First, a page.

High-Speed Railroads – Do we need them?

by Michael Smith

Many people may think this question rather frivolous and insincere but it is a serious question indeed.

In fact I would say that we do not need high-speed railways but instead railways that work, are reliable, can get to a destination in a decent time and are running to those destinations in a half-hourly or at least hourly tact.

The current Mayor of London, Boris Johnson, has been on about that we need a high-speed railroad to Birmingham to get there in 35 minutes, so I understand, from London.

I would say that we do not need a high-speed railway to Birmingham but we need a rail service that is cheaper than flying there and reliable, which gets you there in an hour and a half or such for definite at a cost of say 40 GBP return and not, as I was quoted in 2008, for 215 GBP.

When we can fly for 65 GBP return to Spain but the train costs well over 200 GBP for a much shorter journey then somewhere along the line something is not right.

Personally I would not mind being on a train to say Birmingham for 1.5 hours or even 2 when I know that I will get there no problem and at a decent low price. And I am not alone here in this. Many a business traveler that I have spoken to and with is with me in this. We all would quite happy be and hour and a half on the train as long as we knew that we will get there at the specified time and at a decent price.

There is no problem spending a little time traveling when at the same time one can do work or, if so inclined, just relax with a good book. The price has to be right, though. No, of the rail travel – not the book.

He powers that be are not going to be able to get people from the car onto the rails if the companies are (1) kept in the hands of people whose only interest is profit for their shareholders and (2) when the prides keep rising, and that well above the rate of inflation. It is not going to work.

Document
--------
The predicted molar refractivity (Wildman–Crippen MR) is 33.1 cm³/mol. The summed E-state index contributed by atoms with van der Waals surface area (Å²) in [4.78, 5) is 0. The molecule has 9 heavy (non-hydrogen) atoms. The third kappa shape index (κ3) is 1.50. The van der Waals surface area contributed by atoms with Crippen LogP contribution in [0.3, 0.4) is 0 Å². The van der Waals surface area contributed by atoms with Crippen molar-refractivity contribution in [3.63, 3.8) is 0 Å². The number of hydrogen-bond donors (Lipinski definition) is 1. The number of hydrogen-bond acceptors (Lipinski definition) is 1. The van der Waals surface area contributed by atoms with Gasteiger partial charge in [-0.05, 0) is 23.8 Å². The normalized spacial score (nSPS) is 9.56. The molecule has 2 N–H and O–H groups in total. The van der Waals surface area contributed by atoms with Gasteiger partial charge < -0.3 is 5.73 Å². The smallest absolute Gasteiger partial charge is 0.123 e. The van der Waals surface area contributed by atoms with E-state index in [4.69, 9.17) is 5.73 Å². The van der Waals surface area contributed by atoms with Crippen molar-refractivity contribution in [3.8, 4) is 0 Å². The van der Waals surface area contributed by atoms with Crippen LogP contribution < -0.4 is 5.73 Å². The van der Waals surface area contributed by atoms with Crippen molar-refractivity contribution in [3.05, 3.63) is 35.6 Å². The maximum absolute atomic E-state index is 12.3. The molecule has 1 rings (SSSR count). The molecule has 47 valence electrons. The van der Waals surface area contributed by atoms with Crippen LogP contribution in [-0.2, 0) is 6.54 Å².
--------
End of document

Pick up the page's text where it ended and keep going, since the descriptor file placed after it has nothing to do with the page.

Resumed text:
One can but wonder whether the “we must get people out of their motorcars” has not another agenda even for, otherwise the rail prices would be kept low. There can be no other answer for this. Something is not right in the state of Denmark, to paraphrase Hamlet – and no, I do not smoke.

Once upon a time, and no, we are not starting a fairytale, trains were relatively cheap and affordable in this country but now they no longer are.

Britain has become the most expensive country, as far as rail travel and public transport is concerned, of all European Union countries. The prices in the UK are 80% higher than those of the next most expensive one, France, and France sure is not cheap. So, how much cheaper are the prices then in other countries, such as Germany, Belgium, Denmark – yes, that place again, and other countries? One can but wonder, can one not.

Now, if it can be done so much cheaper in all those other countries without the rail companies and public transport operators going to the wall then somewhere along the line something does not compute as far as Britain is concerned. Or is it just me.

So, to reiterate once again, we do not need “high-speed” rail links to Birmingham or Scotland; we need cheap and reliable trains that doe the journey, if need be, in a couple of hours rather than 35 minutes or such. Speed is not the issue; the cost however is.

© M Smith (Veshengro), 2009